This article is about the demographic features of the population of the Faroe Islands, including population density, ethnicity, education level, health of the populace, economic status, religious affiliations and other aspects of the population.
The vast majority of the population are ethnic Faroese, of Norse descent. Ethnic Faroese are, in genetic terms, among the most homogenous groups ever found.
Recent DNA analysis have revealed that Y chromosomes, tracing male descent, are 87% Scandinavian. The studies show that mitochondrial DNA, tracing female descent, is 84% Scottish / Irish.
Of the approximately 48,000 inhabitants of the Faroe Islands (16,921 private households (2004)), 98% are Danish realm citizens, meaning Faroese, Danish, or Greenlandic. By birthplace one can derive the following origins of the inhabitants: born on the Faroes 91.7%, in Denmark 5.8%, and in Greenland 0.3%. The largest group of foreigners are Icelanders comprising 0.4% of the population, followed by Norwegians and Poles, each comprising 0.2%. Altogether, on the Faroe Islands there are people from 77 different nationalities. The Faroe Islands have the highest rate of adoption in the world, despite a relatively high birth rate of 2.6 children.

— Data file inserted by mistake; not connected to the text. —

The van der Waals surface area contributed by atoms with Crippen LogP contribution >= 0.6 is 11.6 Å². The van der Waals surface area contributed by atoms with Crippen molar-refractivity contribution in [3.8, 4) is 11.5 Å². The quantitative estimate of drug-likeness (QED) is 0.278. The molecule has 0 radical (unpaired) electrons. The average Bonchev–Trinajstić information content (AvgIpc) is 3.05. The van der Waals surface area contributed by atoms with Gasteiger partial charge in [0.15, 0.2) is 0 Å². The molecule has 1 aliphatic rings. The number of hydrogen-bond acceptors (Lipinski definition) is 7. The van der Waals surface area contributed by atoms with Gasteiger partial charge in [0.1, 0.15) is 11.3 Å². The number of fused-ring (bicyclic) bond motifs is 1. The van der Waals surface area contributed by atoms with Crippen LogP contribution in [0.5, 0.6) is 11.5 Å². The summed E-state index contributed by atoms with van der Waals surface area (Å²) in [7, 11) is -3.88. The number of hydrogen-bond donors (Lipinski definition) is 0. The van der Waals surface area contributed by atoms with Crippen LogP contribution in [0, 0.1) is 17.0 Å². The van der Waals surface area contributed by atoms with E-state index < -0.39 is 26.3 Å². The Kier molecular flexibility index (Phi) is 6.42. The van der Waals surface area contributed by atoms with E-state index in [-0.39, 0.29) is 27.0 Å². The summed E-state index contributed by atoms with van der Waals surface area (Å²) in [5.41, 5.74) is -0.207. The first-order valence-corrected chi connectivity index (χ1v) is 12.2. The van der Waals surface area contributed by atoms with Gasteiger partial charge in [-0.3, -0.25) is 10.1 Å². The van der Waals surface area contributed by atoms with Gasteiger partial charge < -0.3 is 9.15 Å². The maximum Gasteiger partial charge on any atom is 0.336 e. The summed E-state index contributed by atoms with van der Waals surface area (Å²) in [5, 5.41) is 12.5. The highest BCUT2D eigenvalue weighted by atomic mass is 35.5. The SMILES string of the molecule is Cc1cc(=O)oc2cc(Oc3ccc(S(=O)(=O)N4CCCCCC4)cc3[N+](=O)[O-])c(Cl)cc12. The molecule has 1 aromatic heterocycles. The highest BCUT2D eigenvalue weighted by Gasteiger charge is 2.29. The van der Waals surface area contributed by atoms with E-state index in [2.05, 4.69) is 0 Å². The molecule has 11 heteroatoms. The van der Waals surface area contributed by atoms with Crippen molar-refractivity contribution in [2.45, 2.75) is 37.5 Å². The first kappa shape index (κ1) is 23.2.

Faroese is spoken in the entire country as a first language. It is not possible to say exactly how many people worldwide speak the Faroese language. This is for two reasons: Firstly, many ethnic Faroese live in Denmark and few who are born there return to the Faroes with their parents or as adults. Secondly, there are some established Danish families on the Faroes who speak Danish at home.
The Faroese language is one of the smallest of the Germanic languages. It is most similar to Icelandic and Old Norse. In the twentieth century Faroese became the official language and since the Faroes are a part of the Danish realm Danish is taught in schools as a compulsory second language.
Faroese language policy provides for the active creation of new terms in Faroese suitable for modern life.
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